Updated: Apr 1, 2019
Standing on two feet seems a pretty commonplace activity for us, and one that we take for granted. But it wasn’t always this way. Our two-legged posture is a relatively recent adaptation in our evolutionary history, following a much more significant stretch on all fours. Our transition to upright has, I think, been mostly a boon for us. Being upright gave Homo sapiens a great many advantages over our evolutionary predecessors and contemporaries. For example, scanning the savannah for predators or game enabled us to better survive and flourish and it freed our hands for other utilities such as throwing stones or signalling. So, it seems natural selection and our evolutionary development certainly favoured upright over all fours (although, it did just occur to me how my work posture as a massage therapist is more reminiscent of our distant cousin, the orangutan than my fellow Homo sapiens). However, as Yuval Noah Harari (2011, pg. 10) articulates in ‘Sapiens: A Brief History of Humankind’:
“...walking upright has its downside. The skeleton of our primate ancestors developed for millions of years to support a creature that walked on all fours and had a relatively small head. Adjusting to an upright position was quite a challenge, especially when the scaffolding had to support an extra-large cranium. Humankind paid for its lofty vision and industrious hands with backaches and stiff necks.”
Our uprightness came somewhere between 200,000 and 300,000 years ago, so our adjustment timeline to our current skeletal structure is kind of like a newborn teething for about twenty years. Add stress, an injury, a sedentary lifestyle or a consistently repetitive and/or ‘unnatural’ bodily activity to your regular routine and you’re muscles are going to snap into protective mode. The various muscle fibers in a particular area start to stick to each other and become adhered, more commonly known as a knot. Or trigger points develop, creating sites of pain and vulnerability and conversely, remedial access beacons. Which are good things in the very short term, however, over prolonged periods of time these muscles will often require therapeutic attention to prevent longer term dysfunction as well as to provide immediate pain relief.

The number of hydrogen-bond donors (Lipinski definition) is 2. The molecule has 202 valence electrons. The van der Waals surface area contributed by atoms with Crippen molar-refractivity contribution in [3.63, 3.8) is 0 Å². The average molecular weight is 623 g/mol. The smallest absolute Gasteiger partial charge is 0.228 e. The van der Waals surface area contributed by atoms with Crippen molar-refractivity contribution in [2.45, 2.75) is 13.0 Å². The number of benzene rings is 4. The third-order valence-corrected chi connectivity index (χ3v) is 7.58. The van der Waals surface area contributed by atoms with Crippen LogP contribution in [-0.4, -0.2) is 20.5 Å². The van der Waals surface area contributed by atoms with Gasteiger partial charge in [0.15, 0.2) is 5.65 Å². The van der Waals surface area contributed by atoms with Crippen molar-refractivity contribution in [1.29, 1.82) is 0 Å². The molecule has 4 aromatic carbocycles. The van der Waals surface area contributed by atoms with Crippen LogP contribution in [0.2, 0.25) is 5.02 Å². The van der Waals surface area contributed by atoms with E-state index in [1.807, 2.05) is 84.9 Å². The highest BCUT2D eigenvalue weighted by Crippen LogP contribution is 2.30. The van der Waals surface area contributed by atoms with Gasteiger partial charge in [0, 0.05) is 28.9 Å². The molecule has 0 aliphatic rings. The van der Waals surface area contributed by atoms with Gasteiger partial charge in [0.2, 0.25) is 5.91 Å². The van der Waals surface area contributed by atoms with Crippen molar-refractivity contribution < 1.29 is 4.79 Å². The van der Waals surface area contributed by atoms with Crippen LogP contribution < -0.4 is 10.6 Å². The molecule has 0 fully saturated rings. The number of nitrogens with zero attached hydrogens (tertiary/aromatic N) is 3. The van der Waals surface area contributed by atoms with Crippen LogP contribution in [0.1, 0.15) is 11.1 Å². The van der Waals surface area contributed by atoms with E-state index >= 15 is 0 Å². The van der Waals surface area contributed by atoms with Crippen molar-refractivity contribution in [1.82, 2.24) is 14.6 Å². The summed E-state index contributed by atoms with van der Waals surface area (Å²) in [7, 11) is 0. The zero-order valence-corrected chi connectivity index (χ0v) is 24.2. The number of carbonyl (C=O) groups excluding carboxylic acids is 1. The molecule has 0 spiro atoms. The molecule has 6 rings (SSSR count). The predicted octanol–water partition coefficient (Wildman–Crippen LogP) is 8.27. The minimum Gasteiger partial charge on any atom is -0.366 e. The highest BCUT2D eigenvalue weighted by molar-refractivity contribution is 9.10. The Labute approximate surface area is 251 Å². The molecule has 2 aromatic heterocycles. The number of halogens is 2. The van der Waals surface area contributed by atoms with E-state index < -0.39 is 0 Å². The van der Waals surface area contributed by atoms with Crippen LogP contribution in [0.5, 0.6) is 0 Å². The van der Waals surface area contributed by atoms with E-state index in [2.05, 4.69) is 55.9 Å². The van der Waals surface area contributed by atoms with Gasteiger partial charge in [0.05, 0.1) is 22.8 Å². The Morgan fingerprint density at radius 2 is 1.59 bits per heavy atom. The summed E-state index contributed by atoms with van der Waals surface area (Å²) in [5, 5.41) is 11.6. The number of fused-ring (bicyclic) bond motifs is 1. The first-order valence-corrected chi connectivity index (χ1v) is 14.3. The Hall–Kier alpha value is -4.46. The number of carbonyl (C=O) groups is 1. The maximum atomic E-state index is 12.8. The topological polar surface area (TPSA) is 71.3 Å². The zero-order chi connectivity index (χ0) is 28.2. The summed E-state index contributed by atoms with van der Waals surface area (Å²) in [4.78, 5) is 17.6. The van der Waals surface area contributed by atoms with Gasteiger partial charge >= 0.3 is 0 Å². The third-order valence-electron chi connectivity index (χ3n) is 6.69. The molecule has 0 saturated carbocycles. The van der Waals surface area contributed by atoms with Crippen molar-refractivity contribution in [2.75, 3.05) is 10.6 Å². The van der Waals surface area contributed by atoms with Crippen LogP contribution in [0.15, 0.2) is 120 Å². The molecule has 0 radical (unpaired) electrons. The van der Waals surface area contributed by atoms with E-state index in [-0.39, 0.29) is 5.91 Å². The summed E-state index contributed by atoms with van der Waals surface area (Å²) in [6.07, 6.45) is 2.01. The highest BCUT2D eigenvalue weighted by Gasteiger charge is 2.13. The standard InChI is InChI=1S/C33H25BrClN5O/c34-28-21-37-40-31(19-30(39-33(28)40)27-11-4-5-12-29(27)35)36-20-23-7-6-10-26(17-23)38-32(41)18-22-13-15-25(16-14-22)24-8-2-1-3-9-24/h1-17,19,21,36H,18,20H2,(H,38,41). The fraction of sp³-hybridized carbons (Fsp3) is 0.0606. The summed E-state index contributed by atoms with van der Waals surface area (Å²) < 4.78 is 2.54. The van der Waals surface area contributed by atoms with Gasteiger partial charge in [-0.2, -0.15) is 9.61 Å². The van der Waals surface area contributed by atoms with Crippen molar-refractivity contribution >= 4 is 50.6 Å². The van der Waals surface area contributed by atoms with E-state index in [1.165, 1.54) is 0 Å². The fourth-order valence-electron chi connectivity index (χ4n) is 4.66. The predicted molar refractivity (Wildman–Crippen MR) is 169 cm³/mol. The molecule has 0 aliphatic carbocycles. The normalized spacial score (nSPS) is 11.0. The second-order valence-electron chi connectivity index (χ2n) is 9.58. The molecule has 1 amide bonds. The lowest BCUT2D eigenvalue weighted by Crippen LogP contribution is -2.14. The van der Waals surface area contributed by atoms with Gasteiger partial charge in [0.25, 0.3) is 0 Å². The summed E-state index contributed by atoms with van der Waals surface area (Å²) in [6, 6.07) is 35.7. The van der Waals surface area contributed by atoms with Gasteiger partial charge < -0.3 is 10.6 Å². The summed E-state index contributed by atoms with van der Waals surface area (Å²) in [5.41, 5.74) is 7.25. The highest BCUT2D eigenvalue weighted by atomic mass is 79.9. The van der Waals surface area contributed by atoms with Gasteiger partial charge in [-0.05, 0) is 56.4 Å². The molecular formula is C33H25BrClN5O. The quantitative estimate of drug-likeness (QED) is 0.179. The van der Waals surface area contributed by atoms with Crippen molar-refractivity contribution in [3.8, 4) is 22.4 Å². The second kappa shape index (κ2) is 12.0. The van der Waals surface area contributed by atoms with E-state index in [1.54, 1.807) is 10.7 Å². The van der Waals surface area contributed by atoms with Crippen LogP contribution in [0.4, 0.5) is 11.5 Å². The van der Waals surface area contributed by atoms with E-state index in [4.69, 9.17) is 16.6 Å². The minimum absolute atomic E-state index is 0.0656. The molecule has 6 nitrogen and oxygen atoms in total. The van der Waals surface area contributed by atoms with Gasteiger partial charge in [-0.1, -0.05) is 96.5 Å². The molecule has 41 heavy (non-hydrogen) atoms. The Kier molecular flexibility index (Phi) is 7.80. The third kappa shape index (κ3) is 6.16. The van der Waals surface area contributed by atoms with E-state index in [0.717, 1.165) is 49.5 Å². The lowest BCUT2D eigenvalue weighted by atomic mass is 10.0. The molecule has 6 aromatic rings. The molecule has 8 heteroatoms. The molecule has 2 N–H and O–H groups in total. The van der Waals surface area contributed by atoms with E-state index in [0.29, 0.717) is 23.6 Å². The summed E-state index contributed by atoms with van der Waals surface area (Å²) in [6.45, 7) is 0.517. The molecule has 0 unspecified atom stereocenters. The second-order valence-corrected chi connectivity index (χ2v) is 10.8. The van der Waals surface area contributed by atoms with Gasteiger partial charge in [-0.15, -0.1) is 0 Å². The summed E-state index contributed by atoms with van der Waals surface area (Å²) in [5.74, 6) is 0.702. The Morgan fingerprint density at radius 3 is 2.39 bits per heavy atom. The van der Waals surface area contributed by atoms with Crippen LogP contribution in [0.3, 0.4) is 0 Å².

Massage therapy as a preventative measure can help keep your muscles healthy, pliable, and oxygenated (including many other benefits. See my blog articles: ‘Why Get A Massage’ and ‘Tactual Healing’). Amd massage is not only great for prevention, but can help relieve muscle pain and break up the adhesions that form, allowing your body to return to a more functional state. Left unattended, the original problem can spread, impacting other muscle groups in other areas of your body. Your body will compensate one area of weakened or overly tight muscles by using other ‘unnatural’ muscles, thereby creating more widespread and entrenched muscular issues and a potentially longer recovery time.
Something that I have discovered while working with people’s bodies is that sometimes my clients are not even aware of an existing muscular issue until they come for a massage. Or they will be feeling pain and restriction in one part of their body, while the origin and required treatment lay elsewhere. Through the healing craft of touch and the act of palpating one’s muscular terrain, a massage therapist can reveal dysfunction before a client is even aware. For example, an office worker may not be aware that their back muscles have for some time been compensating their shortened, restricted and therefore weak and tight upper chest muscles (pectoralis major and pectoralis minor). Sitting at a computer for extended periods of time (without effective self care) will significantly contribute to this condition.
If you too are part orangutan or a Homo sapiens still adjusting to your uprightness, make sure take care of your muscles. For, they are kind of holding you all together. Regular stretching and exercise is a really good start — for oxygenating and activating muscles. Getting your body serviced regularly will also go a long way to keeping your muscles in good working order. As you would your automobile or general health. It’s incredibly relaxing, emotionally releasing and feels amazing too.
Read more blog posts from Andrew Dib Massage & Healing here.